On Friday, we started something new at VA: A monthly media roundtable where reporters are invited to call in or show up in person to grill VA leaders on the day’s topic. The idea is to become more transparent and, by virtue of that, to increase Veterans’ awareness of what’s going on. Yesterday’s topic was the disability claims backlog.
According to Leo Shane at Stars and Stripes:
Veterans Affairs officials on Friday vowed to eliminate the backlog in veterans benefits claims by the end of 2015, ensuring that all those seeking payment from the department will have to wait no longer than three months.
The department’s current backlog, claims that have taken more than 125 days to process, sit around 250,000. John Gingrich, chief of staff for the department, said recent improvements in procedures and technology have made leaders there confident that they can steadily shrink that number over the next five years.
Currently, we’re taking in around 100,000 new disability claims per month—so this is no easy task. At NextGov, Bob Brewin added:
Gingrich said VA plans to adopt the same kind of technology used in the new system for processing claims from Vietnam veterans exposed to the toxic herbicide Agent Orange to handle a wider range of disability cases. IBM developed the Agent Orange system, which went live this November.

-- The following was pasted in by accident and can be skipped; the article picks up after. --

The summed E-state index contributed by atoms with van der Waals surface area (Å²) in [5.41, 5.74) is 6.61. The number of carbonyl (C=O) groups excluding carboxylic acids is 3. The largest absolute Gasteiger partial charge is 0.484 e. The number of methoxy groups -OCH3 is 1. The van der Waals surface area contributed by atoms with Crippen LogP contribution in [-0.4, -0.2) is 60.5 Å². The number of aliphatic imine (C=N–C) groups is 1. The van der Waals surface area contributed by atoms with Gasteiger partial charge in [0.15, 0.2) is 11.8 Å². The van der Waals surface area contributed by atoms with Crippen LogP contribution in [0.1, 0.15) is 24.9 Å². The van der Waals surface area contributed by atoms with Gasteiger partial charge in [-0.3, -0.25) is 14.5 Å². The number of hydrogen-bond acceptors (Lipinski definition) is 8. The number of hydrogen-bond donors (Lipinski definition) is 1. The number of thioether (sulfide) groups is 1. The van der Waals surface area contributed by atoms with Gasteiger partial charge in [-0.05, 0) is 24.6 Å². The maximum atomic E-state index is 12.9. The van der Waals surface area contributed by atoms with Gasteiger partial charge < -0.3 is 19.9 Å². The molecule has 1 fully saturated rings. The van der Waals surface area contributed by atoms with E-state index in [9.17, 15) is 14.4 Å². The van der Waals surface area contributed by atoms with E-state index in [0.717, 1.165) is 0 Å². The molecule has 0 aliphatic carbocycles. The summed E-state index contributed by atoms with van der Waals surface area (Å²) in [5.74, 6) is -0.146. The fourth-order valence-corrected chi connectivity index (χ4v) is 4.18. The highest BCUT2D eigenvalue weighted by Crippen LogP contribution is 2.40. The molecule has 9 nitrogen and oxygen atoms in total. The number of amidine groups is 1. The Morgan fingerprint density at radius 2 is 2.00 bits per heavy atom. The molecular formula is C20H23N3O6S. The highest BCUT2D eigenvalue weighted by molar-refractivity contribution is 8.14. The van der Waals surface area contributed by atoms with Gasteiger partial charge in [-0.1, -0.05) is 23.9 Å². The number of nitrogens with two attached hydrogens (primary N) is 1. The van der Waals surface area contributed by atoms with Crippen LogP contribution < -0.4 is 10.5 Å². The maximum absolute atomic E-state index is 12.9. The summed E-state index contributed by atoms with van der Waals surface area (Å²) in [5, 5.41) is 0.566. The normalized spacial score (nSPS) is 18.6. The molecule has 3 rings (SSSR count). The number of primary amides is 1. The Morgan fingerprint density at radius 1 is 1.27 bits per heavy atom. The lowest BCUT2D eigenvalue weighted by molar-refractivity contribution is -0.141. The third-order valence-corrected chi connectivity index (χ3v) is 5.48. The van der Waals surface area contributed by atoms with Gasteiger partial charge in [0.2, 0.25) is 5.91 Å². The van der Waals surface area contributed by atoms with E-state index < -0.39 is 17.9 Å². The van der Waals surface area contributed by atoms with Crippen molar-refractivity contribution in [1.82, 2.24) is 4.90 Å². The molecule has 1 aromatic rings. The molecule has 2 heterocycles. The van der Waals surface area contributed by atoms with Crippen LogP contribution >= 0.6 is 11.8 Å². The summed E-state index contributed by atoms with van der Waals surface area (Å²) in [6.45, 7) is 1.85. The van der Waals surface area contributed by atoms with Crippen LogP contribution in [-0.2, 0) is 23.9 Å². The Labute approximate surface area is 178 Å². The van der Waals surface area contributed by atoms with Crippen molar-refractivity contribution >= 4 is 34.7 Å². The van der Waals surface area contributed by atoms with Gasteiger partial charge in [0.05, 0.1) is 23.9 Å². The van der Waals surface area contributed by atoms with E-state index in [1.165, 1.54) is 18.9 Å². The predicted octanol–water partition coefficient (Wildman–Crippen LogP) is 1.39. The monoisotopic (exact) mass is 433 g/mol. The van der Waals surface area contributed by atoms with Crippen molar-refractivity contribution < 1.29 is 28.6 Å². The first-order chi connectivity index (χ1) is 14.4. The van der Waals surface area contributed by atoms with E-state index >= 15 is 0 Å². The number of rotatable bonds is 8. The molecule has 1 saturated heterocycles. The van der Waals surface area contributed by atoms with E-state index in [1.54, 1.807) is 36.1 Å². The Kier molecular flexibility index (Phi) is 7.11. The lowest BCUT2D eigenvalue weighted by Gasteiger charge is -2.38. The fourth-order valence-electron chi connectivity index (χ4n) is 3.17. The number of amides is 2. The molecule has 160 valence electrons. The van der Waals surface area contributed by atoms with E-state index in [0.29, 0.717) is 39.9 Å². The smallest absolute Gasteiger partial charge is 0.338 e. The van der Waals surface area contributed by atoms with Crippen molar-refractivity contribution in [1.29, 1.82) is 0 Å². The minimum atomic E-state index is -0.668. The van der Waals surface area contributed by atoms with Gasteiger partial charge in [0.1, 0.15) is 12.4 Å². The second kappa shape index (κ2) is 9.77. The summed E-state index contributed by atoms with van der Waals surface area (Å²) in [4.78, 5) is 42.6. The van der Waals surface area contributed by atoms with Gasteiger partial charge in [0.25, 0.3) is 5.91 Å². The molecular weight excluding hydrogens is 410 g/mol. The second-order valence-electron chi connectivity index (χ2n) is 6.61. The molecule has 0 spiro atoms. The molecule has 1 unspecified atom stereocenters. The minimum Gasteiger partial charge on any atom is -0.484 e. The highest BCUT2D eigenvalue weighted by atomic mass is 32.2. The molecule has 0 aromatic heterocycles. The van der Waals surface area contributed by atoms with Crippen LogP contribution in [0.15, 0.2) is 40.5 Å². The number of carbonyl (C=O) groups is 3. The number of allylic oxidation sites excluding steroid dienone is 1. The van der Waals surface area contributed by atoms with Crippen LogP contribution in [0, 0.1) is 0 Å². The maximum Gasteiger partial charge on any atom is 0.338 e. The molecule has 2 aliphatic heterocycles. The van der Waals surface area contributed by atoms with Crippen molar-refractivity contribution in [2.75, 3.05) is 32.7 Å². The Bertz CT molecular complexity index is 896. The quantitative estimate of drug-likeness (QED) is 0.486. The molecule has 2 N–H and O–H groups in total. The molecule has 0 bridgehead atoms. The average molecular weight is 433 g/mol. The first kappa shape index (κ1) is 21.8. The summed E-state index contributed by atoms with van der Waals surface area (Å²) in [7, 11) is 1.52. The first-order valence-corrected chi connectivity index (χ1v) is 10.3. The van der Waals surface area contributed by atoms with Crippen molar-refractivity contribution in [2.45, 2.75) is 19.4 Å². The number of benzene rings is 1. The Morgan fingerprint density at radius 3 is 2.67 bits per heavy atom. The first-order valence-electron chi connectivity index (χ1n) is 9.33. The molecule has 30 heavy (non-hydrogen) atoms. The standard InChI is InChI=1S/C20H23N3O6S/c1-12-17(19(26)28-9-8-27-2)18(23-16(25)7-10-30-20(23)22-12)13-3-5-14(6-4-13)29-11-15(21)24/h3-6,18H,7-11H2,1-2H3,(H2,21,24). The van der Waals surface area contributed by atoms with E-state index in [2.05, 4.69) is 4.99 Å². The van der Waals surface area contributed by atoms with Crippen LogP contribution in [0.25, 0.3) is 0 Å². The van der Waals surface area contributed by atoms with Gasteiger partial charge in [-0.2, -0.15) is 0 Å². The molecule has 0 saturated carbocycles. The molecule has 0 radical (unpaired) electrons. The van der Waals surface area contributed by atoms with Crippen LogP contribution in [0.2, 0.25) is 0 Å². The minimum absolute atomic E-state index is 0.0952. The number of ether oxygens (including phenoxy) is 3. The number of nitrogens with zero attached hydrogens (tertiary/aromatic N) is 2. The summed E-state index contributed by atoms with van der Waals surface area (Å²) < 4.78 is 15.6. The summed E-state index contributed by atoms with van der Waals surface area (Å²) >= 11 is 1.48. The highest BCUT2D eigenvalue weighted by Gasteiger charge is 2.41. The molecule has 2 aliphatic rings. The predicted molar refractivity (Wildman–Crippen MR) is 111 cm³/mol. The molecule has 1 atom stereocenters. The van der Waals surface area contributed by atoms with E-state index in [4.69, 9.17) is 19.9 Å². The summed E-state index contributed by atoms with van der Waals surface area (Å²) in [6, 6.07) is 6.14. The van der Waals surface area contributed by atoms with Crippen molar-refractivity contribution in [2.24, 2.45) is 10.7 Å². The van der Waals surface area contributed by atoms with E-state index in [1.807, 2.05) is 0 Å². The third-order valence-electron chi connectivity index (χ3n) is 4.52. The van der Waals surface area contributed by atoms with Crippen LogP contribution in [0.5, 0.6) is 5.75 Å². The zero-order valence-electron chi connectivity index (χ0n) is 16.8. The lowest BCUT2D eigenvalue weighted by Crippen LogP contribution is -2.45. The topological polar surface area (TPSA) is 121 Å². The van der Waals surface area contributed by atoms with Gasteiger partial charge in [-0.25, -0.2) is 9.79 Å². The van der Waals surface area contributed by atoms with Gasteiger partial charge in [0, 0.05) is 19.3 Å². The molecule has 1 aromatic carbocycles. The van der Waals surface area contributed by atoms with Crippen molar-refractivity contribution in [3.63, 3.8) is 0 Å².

The new approach features rules-based software to help automate the ratings process, and takes advantage of online medical examination forms from private physicians, eliminating the need for veterans to have an exam in a VA hospital, which could delay the claims process.
The roundtable was also covered by CNN, American Forces Press Service, and the Salt Lake Tribune. Next month’s roundtable will focus on the Post-9/11 GI Bill and we’ll be sure to get the word out to reporters and bloggers sooner this time. So let us know what you think.
Graphic By Kierra Willis: Kierra Willis is a Graphic Communication Major at the University of Maryland University College. She currently has an AAS in Graphic Design and Visual Communications.